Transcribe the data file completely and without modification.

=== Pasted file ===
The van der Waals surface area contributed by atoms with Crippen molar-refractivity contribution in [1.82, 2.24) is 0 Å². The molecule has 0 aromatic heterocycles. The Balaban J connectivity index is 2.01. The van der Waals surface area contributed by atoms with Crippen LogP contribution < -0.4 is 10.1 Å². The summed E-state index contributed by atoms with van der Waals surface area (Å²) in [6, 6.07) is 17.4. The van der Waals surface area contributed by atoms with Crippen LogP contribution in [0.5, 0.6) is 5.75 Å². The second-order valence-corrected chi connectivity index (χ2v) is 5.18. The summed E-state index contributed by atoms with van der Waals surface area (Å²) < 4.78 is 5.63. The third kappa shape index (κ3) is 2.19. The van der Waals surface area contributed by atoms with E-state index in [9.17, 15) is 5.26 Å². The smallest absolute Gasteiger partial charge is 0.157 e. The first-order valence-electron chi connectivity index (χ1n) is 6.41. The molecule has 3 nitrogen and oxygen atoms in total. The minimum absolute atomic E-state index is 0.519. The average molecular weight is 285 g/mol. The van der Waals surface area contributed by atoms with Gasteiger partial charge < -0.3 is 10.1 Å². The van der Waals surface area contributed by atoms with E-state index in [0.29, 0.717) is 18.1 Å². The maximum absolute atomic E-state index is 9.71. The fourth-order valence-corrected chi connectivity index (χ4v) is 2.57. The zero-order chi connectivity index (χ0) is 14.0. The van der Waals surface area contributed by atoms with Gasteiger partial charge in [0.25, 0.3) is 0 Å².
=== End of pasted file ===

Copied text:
The van der Waals surface area contributed by atoms with Crippen molar-refractivity contribution in [1.82, 2.24) is 0 Å². The molecule has 0 aromatic heterocycles. The Balaban J connectivity index is 2.01. The van der Waals surface area contributed by atoms with Crippen LogP contribution < -0.4 is 10.1 Å². The summed E-state index contributed by atoms with van der Waals surface area (Å²) in [6, 6.07) is 17.4. The van der Waals surface area contributed by atoms with Crippen LogP contribution in [0.5, 0.6) is 5.75 Å². The second-order valence-corrected chi connectivity index (χ2v) is 5.18. The summed E-state index contributed by atoms with van der Waals surface area (Å²) < 4.78 is 5.63. The third kappa shape index (κ3) is 2.19. The van der Waals surface area contributed by atoms with E-state index in [9.17, 15) is 5.26 Å². The smallest absolute Gasteiger partial charge is 0.157 e. The first-order valence-electron chi connectivity index (χ1n) is 6.41. The molecule has 3 nitrogen and oxygen atoms in total. The minimum absolute atomic E-state index is 0.519. The average molecular weight is 285 g/mol. The van der Waals surface area contributed by atoms with Gasteiger partial charge < -0.3 is 10.1 Å². The van der Waals surface area contributed by atoms with E-state index in [0.29, 0.717) is 18.1 Å². The maximum absolute atomic E-state index is 9.71. The fourth-order valence-corrected chi connectivity index (χ4v) is 2.57. The zero-order chi connectivity index (χ0) is 14.0. The van der Waals surface area contributed by atoms with Gasteiger partial charge in [0.25, 0.3) is 0 Å².